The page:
We Met at a Well

well photo

I love Rom-Coms. Today I did Netflix searches for You’ve Got Mail, Must Love Dogs, When Harry Met SallyLove Actually, and Something’s Gotta Give. Some of my absolute favorites. They’re sweet, easy to watch, make me smile, put me in the best mood, and remind me of my amazing mom, who introduced these wonderful films to me.

All of these movies set up a scenario in which two individuals are bound to fall in love. You’ve Got Mail opens with 1998-style Internet cues, Must Love Dogs depicts two recent divorcees who both begin exploring online dating, and When Harry Met Sally opens with a long and fateful car ride. We’re told who to vie for from the very beginning, which is what makes the forever-love declaration at the end of the movie so satisfying.

This may also be why I love the story of the Samaritan woman in John 4 so much. In it, Jesus travels through Samaria and stops at a well at noon, and shortly thereafter a Samaritan woman arrives at the well also. For early readers of John, this set up would be like us hearing Signed, Sealed, Delivered in a romantic comedy, because, over and over again in the Old Testament, couples meet at wells. In Genesis 24:1-7 Abraham’s servant finds Rebekah at a well so that she could marry Isaac; in Genesis 29:1-12 Jacob meets Rachel at a well before marrying her; in Exodus 2:15-21 Moses protects Zipporah from shepherds at a well, and ends up marrying her. This trope in the Old Testament happens over and over again, to the point that a man and a woman meeting at a well in the Torah is like Meg Ryan and Tom Hanks meeting in any movie ever. Instant magic.

So in John 4 Jesus meets a Samaritan woman at a well, which is meant to draw to mind the love stories in the Old Testament. Jewish-Samaritan relations were pretty rough at the time, so when Jesus asks the woman for water, she asks why he would ask her to draw water for him. Jesus responds, “If you recognized God’s gift and who is saying to you, ‘Give me some water to drink,’ you would be asking him and he would give you living water” (v. 10). The woman questions Jesus’ ability to provide living water, and Jesus answers, “Everyone who drinks this water will be thirsty again, but whoever drinks from the water that I will give will never be thirsty again. The water that I give will become in those who drink it a spring of water that bubbles up into eternal life” (v. 13-14). She then begs him for the living water, she and Jesus discuss her rather sordid relational life, and they engage in a theological discussion. Finally, she runs into the city proclaiming, “Come and see a man who has told me everything I’ve done! Could this man be the Christ?” And she brought the people of the city to Jesus.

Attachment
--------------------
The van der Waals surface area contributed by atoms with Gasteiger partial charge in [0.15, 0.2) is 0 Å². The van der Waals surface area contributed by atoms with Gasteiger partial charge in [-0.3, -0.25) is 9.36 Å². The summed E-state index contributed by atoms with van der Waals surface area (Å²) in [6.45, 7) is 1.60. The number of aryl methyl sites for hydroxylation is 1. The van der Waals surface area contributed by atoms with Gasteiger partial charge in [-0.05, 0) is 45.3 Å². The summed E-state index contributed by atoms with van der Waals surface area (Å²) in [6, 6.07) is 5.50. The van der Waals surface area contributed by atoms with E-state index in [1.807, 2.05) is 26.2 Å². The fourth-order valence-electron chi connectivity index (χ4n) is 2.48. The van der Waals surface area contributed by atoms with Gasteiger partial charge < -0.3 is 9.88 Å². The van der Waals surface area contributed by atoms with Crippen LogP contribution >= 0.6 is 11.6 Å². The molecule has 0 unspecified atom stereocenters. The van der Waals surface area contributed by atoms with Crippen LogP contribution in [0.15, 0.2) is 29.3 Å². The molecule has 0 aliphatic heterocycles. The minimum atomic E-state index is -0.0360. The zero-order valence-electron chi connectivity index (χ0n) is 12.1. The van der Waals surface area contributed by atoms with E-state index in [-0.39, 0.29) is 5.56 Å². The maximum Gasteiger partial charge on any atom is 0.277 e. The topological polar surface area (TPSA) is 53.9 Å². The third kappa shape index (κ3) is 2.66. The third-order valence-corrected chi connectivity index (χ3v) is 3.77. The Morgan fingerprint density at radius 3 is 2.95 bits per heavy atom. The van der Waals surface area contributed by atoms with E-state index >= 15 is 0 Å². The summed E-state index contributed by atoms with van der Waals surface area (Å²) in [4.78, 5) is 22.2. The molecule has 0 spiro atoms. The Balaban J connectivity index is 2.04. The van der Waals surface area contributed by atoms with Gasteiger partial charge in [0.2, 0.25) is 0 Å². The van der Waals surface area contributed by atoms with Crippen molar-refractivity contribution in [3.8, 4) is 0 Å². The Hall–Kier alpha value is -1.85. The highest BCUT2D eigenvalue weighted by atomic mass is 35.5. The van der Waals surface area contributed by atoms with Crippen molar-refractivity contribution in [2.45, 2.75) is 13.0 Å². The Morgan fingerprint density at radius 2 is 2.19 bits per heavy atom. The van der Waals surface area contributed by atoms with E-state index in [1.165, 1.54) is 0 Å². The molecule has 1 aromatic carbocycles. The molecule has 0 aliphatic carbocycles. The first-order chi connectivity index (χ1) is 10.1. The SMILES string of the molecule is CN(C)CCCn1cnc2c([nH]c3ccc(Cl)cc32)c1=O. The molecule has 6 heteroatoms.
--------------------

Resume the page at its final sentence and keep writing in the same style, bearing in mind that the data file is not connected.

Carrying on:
In the incredible beauty of this narrative, the Samaritan woman and Jesus meet at the well, and she finds the One for whom she’d been searching. She had previously had five husbands, and her current partner was not her husband, and Jesus knew this before she ever mentioned it. Yet when she comes to the well, she finds not another husband, like other women find at their wells, but rather, Jesus meets her and offers her the possibility to never thirst again. The love story then is completed, not by marital love, which had failed her over and over again, but by the deep and endless love of God.

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